How to give other people access to your account

You probably have other people in your organization that you want to be able to access the analytics.  It is important that they do not create a new Google Analytics account on their own Google account, instead you should give them rights to view the account you just created. The reason for this is that since cookies are based on a user visiting a website, it can confuse things if multiple accounts are trying to update a user’s cookies. The data will likely be incorrect.

1. Make sure that you are administering your account, not your property or profile, then click on the Admin button in the top right.

2. Underneath the menu, click either on “Account List” or the name of the account that you see directly after “Account List”.

3. Once you are in the account admin screen, click the Users tab.

4. Click the button to add a new user. You can give them user rights, or admin rights. You can also select just specific profiles in the account for the user to be able to see.

Metrics and Dimensions

Google Analytics splits its data into “metrics” and “dimensions”.  Simply put, metrics are anything that gives you numbers, and dimensions are ways in which you can categorize those numbers. For example, number of visitors is a number, so it’s a metric, but the way you want to view those numbers – by day, by month, by country, by device – those are dimensions.

Common Metrics

Common Dimensions

Standard Reports

Reports are where Metrics meet Dimensions.  For example, you might want to look at the behaviour of new vs returning (dimension) visitors. You could compare the number of visitors (metric) who are new and the number who are returning, or the number of unique pageviews (metric) for new visitors compared to those for returning visitors.  Perhaps you want to see the bounce rate (metric) for the visitors from your country vs from other countries (dimensions).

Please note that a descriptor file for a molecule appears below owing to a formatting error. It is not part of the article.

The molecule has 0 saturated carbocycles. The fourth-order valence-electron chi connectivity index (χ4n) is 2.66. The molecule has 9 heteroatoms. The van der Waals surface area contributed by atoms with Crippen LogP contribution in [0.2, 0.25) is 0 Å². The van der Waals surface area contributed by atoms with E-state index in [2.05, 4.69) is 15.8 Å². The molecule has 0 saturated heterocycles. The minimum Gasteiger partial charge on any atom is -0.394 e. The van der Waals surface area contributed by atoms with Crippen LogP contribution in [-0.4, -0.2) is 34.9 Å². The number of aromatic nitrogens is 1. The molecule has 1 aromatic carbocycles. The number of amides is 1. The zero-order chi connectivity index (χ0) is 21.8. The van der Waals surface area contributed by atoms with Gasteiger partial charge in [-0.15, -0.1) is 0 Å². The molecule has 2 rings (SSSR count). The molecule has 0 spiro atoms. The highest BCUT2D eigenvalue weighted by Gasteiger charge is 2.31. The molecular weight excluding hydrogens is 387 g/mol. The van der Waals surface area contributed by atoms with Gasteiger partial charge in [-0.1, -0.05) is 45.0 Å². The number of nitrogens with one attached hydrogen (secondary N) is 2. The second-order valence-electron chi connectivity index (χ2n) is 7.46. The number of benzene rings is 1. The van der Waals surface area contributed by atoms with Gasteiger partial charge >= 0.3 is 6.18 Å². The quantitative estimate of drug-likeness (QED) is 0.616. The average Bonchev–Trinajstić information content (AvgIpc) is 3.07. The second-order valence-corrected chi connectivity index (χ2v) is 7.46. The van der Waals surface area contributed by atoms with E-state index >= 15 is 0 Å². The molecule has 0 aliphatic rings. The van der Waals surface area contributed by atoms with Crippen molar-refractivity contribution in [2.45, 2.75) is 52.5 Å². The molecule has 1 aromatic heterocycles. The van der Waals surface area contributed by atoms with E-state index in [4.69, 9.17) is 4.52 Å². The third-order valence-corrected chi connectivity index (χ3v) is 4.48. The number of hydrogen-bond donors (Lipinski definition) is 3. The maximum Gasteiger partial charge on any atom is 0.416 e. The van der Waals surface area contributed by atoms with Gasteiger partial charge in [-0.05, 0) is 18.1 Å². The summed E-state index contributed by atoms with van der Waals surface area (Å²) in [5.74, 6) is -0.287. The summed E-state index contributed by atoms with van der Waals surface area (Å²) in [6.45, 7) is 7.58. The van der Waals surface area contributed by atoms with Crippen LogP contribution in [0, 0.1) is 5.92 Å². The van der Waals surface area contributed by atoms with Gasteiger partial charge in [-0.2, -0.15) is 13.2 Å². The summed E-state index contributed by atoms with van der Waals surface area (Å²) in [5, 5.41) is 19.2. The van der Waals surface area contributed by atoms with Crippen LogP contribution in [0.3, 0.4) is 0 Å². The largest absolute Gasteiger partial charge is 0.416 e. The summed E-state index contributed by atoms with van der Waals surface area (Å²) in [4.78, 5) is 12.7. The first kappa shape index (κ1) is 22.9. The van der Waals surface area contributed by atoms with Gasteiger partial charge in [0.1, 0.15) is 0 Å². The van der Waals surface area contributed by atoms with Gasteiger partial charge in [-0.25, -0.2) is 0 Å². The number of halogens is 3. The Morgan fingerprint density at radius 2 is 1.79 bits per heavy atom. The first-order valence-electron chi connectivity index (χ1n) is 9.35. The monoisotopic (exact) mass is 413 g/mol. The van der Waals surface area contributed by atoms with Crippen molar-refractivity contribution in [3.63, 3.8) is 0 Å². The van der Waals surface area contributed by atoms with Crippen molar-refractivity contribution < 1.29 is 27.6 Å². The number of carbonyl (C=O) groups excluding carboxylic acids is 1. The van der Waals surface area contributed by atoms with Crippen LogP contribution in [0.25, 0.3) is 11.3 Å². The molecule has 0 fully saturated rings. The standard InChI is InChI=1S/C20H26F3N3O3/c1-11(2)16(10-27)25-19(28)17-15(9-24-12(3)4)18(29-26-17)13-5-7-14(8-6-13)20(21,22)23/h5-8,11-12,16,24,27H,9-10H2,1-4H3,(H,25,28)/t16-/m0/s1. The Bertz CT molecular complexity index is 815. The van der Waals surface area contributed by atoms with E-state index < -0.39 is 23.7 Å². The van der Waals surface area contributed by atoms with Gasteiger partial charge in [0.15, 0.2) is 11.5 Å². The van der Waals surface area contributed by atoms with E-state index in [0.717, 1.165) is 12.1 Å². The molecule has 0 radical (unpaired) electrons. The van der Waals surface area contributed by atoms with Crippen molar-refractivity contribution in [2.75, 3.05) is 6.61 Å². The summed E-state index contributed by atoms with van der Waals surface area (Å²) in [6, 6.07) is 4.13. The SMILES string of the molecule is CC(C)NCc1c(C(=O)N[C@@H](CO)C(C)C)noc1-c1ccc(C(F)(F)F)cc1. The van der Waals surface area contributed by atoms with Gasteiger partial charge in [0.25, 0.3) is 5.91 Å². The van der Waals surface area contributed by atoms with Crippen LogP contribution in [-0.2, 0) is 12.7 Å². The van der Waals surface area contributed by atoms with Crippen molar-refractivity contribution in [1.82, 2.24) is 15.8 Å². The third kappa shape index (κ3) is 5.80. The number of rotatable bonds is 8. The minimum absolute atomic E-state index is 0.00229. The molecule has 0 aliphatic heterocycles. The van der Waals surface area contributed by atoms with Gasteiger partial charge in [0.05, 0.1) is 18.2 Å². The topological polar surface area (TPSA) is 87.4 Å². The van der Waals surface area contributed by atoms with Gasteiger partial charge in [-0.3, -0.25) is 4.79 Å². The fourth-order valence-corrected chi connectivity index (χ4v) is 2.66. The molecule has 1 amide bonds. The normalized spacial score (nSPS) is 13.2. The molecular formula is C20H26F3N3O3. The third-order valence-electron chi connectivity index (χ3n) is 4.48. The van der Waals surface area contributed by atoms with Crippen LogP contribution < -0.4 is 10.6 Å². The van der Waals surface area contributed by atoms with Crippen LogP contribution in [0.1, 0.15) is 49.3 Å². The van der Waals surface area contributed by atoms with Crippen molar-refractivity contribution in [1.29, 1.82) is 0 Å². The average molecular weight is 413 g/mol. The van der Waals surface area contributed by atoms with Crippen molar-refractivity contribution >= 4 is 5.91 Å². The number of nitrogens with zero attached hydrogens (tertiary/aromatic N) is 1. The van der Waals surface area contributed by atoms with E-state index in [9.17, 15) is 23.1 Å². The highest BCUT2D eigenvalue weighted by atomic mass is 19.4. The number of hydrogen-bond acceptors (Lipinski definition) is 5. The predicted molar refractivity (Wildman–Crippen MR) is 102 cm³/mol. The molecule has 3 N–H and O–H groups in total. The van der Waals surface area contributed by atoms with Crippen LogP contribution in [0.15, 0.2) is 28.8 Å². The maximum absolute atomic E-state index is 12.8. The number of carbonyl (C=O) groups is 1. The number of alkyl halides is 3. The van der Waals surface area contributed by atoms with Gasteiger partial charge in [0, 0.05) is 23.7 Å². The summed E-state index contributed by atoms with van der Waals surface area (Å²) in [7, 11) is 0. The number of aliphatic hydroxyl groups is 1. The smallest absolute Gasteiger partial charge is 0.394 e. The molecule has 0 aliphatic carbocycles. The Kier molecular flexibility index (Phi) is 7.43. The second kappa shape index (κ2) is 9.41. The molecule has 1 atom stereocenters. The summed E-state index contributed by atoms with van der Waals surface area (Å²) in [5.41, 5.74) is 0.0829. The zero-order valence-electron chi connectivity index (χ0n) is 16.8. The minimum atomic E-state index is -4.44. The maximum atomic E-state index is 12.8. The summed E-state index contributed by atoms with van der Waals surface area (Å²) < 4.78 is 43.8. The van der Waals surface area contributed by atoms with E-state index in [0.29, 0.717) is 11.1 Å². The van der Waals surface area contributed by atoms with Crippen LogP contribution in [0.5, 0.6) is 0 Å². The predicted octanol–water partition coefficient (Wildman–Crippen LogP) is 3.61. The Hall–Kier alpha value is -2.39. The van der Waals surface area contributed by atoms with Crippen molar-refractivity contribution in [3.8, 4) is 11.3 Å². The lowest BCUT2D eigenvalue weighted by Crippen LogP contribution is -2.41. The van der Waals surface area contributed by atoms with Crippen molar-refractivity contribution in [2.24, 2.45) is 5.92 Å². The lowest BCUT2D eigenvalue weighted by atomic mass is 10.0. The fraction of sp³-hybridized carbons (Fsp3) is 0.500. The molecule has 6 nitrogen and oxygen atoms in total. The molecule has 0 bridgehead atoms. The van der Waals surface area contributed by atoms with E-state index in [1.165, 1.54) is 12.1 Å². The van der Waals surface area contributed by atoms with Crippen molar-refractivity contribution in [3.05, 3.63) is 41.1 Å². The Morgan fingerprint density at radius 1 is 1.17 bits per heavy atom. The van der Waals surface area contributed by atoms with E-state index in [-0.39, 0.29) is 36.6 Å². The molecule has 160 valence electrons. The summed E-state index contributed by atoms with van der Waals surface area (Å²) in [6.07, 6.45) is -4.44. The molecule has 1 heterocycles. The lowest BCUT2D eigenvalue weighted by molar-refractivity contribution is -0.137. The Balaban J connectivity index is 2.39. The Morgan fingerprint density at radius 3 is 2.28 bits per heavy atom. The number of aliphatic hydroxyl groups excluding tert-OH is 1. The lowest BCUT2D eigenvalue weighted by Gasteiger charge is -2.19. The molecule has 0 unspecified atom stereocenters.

In the standard reporting view, which is one of the buttons in the main menu, there are some useful reports that you can pull up from the sidebar:

For every report in Google Analytics, you can set the date frame and the range.  To set the date frame select the arrow in the top left-hand corner beside the current date frame and choose a start and end date.

You should immediately see your graph change dates. By default, you will notice that the analytics graph reports on the metric by day. You can change this at the top of your graph by toggling the day, month, or year buttons.

You can also compare to a previous date range by clicking “Compare to” when you select your start and end dates.


  • How many unique visitors did you have yesterday, last week, three months ago for the month?
  • How many visits in the last week were from mobile devices? What were the top three mobile devices used?
  • What are the top three countries, based on number of visits, to your site?
  • For the people that are from your country, what is the bounce rate?
  • How many visits to your site were from referrals?  What were the top three domains that they were referred from?
  • Compare the sources of visits to your site between this month, and last month. Is there a significant difference? Why do you think that is?
  • Compare the number of visits in general between the last week of this month, and the last week of last month. If there is a difference, then why?
  • What were the top five pages visited in the past week? Does that surprise you? If so, how could you use that information to change your editorial flow for next week?

Article by Shubha Bala